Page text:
It’s no secret that winters in Minnesota can be rough; it’s part of the reason why 1.3 million accidents occur as a result of inclement weather conditions nation-wide. As a driver, it’s important to understand your responsibility when it comes to preventing winter-related personal injury accidents. Specifically, there are numerous safety tips you should keep in mind behind-the-wheel when unfavorable road conditions strike this winter. Accident prevention begins with you. After all, not only can a winter personal injury accident be physically and emotionally devastating to you and others involved, but it can also put you in a difficult financial situation.
Be a Safe Driver
Staying safe while navigating winter roads begins with taking care of your vehicle. As cooler weather approaches, now is a good time to check your tires’ treads and air pressure. You may need a new set of tires before winter hits in full-swing if you don’t have much tread left, especially if the tires fail the “penny test,” with the top of Abraham Lincoln’s head being visible when placed inside the tread. Furthermore, as colder temperatures hit, it’s possible that your tire’s air pressure will drop, which could increase your stopping distance and affect maneuverability. Take the time to check your air pressure and top it off, if needed.
Winter is also a good time to make sure all your fluids are topped off (especially windshield wiper fluid) and that your defrosters and brakes are in good working order. Having an emergency kit in your vehicle can also make all the difference when it comes to protecting yourself and others; a well-stocked emergency kit should contain:
- jumper cables
- a jack and tire rod
- a wrench set and pliers
- road flares and traffic cones
You may also want to add blankets, non-perishable food items, and water to your emergency kit so you can keep warm and fed in the event that you end up stuck in a ditch during the cold months.
When driving in slick conditions–especially while it’s actively snowing or sleeting–always increase your following distance between your vehicle and the one in front of you. When driving on city streets, you should be at least one to two car lengths behind the vehicle in front of you. While on highways and larger roads, three or more car lengths is ideal to reduce the risk of rear-ending accidents.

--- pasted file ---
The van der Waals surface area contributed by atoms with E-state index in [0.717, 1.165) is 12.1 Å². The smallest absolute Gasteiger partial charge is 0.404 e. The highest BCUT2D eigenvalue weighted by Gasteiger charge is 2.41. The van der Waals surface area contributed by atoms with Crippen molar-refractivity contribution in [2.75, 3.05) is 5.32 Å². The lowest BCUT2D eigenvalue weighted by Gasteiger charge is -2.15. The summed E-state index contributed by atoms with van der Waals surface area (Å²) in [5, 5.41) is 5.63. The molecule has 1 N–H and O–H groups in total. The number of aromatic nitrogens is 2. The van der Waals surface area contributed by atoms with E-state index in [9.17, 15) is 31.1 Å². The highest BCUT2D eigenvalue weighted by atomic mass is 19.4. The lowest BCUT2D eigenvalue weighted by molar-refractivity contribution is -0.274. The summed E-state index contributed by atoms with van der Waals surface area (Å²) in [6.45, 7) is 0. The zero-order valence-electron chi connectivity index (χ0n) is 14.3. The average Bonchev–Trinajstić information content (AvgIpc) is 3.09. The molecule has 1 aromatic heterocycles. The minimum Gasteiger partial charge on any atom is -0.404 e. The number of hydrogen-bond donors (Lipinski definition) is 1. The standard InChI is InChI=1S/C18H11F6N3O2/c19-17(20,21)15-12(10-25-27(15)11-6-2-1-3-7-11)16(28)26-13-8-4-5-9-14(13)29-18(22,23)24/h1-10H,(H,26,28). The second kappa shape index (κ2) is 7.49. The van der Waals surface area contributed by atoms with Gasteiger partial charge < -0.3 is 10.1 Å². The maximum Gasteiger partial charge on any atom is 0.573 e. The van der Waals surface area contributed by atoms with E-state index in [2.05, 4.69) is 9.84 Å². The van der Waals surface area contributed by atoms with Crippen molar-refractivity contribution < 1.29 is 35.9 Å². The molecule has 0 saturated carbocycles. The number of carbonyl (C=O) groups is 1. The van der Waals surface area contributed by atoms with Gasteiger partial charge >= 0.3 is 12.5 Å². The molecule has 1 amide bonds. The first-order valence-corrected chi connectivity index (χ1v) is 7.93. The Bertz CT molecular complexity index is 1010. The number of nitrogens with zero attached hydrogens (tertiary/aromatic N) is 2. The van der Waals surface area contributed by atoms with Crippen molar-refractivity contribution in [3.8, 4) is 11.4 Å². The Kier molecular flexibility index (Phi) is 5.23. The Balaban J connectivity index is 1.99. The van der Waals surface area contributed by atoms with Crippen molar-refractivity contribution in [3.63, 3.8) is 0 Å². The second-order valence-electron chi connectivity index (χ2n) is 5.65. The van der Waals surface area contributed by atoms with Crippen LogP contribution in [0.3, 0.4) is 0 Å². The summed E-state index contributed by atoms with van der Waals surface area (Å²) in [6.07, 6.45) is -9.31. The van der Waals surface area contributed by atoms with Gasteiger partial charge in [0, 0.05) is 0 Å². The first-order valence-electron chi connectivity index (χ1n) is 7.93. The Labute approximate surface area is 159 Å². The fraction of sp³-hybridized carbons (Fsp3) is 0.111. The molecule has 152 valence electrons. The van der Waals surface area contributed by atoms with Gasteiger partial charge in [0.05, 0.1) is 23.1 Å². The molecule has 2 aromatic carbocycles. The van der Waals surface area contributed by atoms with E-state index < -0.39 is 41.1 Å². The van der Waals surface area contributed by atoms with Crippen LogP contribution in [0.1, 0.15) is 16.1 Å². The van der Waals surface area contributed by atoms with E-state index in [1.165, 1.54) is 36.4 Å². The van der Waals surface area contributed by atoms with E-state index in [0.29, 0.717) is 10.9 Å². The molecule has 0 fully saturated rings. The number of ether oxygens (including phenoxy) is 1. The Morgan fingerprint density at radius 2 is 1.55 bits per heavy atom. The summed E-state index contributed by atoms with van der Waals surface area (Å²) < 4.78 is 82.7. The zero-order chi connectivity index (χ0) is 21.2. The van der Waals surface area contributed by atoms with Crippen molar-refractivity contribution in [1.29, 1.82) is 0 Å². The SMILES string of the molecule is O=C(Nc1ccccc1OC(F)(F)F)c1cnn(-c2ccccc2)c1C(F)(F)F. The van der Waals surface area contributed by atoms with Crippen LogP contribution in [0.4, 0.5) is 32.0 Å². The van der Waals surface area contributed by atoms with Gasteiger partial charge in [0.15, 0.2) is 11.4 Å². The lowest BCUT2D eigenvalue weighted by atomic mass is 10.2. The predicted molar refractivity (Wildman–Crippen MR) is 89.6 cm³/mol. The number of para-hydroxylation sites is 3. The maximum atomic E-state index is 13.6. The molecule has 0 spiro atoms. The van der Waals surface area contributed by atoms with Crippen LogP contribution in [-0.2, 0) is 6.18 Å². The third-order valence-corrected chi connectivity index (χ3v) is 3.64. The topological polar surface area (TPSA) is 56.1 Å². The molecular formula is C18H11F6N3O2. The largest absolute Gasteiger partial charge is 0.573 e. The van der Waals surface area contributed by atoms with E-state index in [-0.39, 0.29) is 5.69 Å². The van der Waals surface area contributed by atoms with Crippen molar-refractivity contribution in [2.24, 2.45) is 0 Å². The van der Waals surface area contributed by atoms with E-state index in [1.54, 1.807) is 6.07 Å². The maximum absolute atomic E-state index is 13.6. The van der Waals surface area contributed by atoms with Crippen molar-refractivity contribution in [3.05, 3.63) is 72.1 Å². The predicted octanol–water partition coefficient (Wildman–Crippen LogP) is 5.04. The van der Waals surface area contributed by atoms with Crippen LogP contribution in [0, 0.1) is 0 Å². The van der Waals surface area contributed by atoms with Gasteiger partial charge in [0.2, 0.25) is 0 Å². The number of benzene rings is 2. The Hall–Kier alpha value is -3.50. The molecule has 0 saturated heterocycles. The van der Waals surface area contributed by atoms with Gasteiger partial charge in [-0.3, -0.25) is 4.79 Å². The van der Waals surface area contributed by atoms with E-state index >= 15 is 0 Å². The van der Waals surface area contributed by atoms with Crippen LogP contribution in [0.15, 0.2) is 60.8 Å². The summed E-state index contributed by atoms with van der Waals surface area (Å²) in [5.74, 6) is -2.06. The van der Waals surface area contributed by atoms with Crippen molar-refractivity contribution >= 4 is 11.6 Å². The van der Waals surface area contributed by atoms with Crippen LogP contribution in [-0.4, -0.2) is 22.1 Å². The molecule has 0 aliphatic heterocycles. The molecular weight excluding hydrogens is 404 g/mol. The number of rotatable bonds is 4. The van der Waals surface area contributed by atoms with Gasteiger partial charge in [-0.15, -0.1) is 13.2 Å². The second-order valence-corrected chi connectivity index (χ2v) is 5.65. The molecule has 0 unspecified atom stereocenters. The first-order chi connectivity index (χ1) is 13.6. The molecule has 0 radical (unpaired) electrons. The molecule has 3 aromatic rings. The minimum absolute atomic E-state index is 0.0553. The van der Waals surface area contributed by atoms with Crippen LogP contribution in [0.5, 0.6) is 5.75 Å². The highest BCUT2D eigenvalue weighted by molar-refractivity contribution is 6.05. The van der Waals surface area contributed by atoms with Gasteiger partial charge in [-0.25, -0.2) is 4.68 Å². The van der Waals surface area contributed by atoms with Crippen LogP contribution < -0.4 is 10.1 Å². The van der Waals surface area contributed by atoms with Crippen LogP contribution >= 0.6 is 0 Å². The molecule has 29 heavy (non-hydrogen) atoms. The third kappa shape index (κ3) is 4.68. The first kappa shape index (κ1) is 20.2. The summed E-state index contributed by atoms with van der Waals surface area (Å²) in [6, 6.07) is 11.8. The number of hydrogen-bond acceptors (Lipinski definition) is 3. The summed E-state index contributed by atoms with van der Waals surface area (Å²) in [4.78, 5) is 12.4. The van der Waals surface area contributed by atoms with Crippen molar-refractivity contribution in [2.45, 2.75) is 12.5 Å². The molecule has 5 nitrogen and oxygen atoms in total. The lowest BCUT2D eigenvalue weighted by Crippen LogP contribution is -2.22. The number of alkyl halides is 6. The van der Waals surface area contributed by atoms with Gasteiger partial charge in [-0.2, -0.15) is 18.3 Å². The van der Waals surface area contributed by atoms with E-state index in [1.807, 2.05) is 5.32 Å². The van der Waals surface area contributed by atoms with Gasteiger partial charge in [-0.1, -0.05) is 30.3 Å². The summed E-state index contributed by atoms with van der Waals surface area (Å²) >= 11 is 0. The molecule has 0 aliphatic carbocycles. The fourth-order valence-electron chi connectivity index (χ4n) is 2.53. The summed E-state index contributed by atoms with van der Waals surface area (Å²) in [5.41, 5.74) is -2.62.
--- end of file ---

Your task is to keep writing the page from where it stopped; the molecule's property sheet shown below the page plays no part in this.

In the event that you find yourself losing control of your vehicle in winter weather, knowing how to act can make all the difference. Generally, when your vehicle is sliding on ice or other slick pavement, your best course of action is to pump your brakes (if you don’t have anti-lock brakes) and to keep your wheel turned to the direction you want to travel. Be careful not to overcorrect, which could cause your car to spin out and become a serious hazard to other vehicles on the roadway.
And as always, when preparing for a road trip, keep an eye on the weather in the days and hours leading up to your departure. Plan your trip with enough buffer that you can take your time in inclement weather conditions and still arrive when planned. When there is heavy snowfall, try to plan your route so you can stick to main roads as much as possible; this way, you can reduce the need to travel through backroads that have gone potentially untreated or have not been plowed.
Last but not least, remember to practice defensive driving–especially when winter road conditions are poor. Never assume that other drivers see you or are going to yield to you; by assuming the worst of other drivers, you can take actions to protect yourself and avoid an accident.
What to Do if You’re in an Accident
No matter how careful you are, there’s always a risk that you’ll be involved in an accident. If this occurs, contact the police, as well as EMS right away (if medical attention is needed). If the accident is minor, move the affected cars out of the roadway so as to avoid blocking traffic or causing another accident. Make sure you obtain a copy of the police report for your accident.
Never admit fault for an auto accident, even if you believe you may have caused or contributed to the accident. This may come back to haunt you down the road if you case goes to court, so it’s best to avoid outright. Also, be sure to take plenty of photos of the damage to both vehicles as well as the road conditions and location of the accident. These could come in handy in court, should a personal injury case be brought against you or should you choose to bring a personal injury case against the other driver. If there were any witnesses to the accident, try to flag them down and obtain their contact information, as their testimony could help your case in court.
Last but certainly not least, don’t hesitate to speak to a personal injury lawyer as soon as possible following your accident, especially if you’re incurring medical bills, lost wages, and other expenses as a result of another driver’s carelessness. If you’re looking for an experienced personal injury lawyer who is here to represent you and your best interests, be sure to contact us today. We’d be happy to schedule a consultation to discuss the details of your case and provide you with the legal advice you need.